This weekend Wayne Hemmingway’s Vintage festival comes to the South Bank Centre as part of the 60 year anniversary celebrations for the Festival of Britain. It’s a celebration of all things vintage from the 1940’s through to the 1980s and although it had its teething troubles, it did get some positive feedback from vintage lovers (a good roundup of reviews can be found on the Tissue Clouds blog).
My assessment is that there are potential good times to be had here for Vintage-loving dancers as long as you set your expectations correctly: as with any vintage event there will be a mixture of hardcore Vintage lifestylers and vintage tourists, for whom the mere sight of a cravat is an exciting novelty. There will be dancers there, but don’t expect to be able to dominate the dancefloor.
Tickets are £60 , but Time Out are selling tickets at £19 – not sure exactly for which days…
So what does it hold in store for Lindyhoppers and which day should you go on?
The Torch Club
The hub of 1940’s hepness is the Torch Club (The Torch Club on Facebook), a venue on the river side of the South Bank centre which will get taken over by the Black Cotton Club on Saturday (representing the ’20s) when the 40’s rule in the Clore Ballroom. I’ve got no idea what the venue is like, but here’s hoping it will at least have a wooden floor!
Throughout the weekend Tim Hellzapoppin (amongst others) will spinning the shellac and Natasha Hall will be teaching with Mark Ewing. There will also be a Vintage Tea Dance orchestra playing during the daytime, but I wouldn’t hold your breath for anything too Hot and swinging from them.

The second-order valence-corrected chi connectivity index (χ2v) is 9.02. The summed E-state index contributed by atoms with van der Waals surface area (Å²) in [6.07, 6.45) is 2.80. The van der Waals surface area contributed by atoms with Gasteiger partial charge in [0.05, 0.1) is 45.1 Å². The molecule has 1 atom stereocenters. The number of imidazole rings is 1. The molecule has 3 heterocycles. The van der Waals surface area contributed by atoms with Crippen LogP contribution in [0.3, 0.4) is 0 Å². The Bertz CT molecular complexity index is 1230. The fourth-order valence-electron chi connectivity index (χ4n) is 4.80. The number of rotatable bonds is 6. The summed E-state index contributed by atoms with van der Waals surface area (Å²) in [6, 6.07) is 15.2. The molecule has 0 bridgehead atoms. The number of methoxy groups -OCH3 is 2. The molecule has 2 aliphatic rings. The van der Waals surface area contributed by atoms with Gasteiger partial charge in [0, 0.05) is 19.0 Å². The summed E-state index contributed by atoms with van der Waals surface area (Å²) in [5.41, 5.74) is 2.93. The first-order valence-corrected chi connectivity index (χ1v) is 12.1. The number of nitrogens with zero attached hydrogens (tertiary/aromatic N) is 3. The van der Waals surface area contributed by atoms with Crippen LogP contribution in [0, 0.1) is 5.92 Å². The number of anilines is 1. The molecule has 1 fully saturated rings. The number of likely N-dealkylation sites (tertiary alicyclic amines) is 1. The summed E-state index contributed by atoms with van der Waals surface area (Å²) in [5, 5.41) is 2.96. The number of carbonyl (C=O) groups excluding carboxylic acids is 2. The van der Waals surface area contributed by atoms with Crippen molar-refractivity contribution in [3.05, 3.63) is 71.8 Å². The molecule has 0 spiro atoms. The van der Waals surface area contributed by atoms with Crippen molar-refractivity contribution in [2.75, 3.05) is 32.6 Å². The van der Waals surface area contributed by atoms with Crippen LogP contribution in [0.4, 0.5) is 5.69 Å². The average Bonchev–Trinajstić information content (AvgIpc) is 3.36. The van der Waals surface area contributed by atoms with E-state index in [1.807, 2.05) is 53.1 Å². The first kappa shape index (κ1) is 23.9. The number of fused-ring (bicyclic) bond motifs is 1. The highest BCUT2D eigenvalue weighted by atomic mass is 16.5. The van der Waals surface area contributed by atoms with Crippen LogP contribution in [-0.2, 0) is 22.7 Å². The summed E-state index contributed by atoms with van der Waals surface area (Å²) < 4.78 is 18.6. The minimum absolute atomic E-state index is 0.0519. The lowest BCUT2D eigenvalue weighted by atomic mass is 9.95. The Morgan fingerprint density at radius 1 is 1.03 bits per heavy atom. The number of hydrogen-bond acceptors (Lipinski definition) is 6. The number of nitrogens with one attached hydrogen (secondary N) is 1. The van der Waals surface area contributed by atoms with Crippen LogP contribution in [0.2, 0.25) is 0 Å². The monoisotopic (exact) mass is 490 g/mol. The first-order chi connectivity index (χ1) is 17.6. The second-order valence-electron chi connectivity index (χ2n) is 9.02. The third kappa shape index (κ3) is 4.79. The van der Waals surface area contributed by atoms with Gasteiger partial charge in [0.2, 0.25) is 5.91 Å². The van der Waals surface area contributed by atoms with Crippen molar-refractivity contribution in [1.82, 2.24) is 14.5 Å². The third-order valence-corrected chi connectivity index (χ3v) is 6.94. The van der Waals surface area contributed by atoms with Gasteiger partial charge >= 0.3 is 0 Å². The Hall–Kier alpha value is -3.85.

Things start off rather questionably with The Jive Aces headlining, backed up by Jivin’ Miss Daisy, who sound like they might be OK for dancing, but rather more towards the Sweet than the Hot. Trio Manouche are a good solid Gypsy Jazz group who are worth checking out.
Saturday looks good: swing takes over the decent dancefloor (Clore ballroom), headed up by Ondrej Havelka & His Melody Makers who sound like a classic swing outfit with a czech twist. The Swinging Belles model themselves after the Boswell sisters and may be worth a dance or two.
Unfortunately the real swinging action is away from the ballroom back in the Torch Club: Black Cotton take over the venue with an absolutely cracking lineup with the best of the Hot stuff with the Shirt Tail Stompers, Dixie Ticklers and The Hep Chaps.
Lindy classes will be provided by the London Swing Dance Society, and obviously El Nino and Lady Kamikaze will be playing their usual blend of old, hot, fast swinging tunes (keep up or shut up). With the addition of ex-Quick Quick Club resident Swinging Dickie.
Two proper old big bands finish off the weekend: The John Miller Orchestra should need no introduction (the clue’s in the surname), and the Bombshellettes are an accomplished all-girl big band with a repertoire of classics and who actually know how to Swing. Fargo are a “western swing” band, but this really isn’t as bad as it sounds: perfectly swingable by my reckoning – provided you don’t mind a bit of violin and slide guitar and the odd yodel.
For details of where you can Learn and Dance Lindy hop in London, check out Swing Out London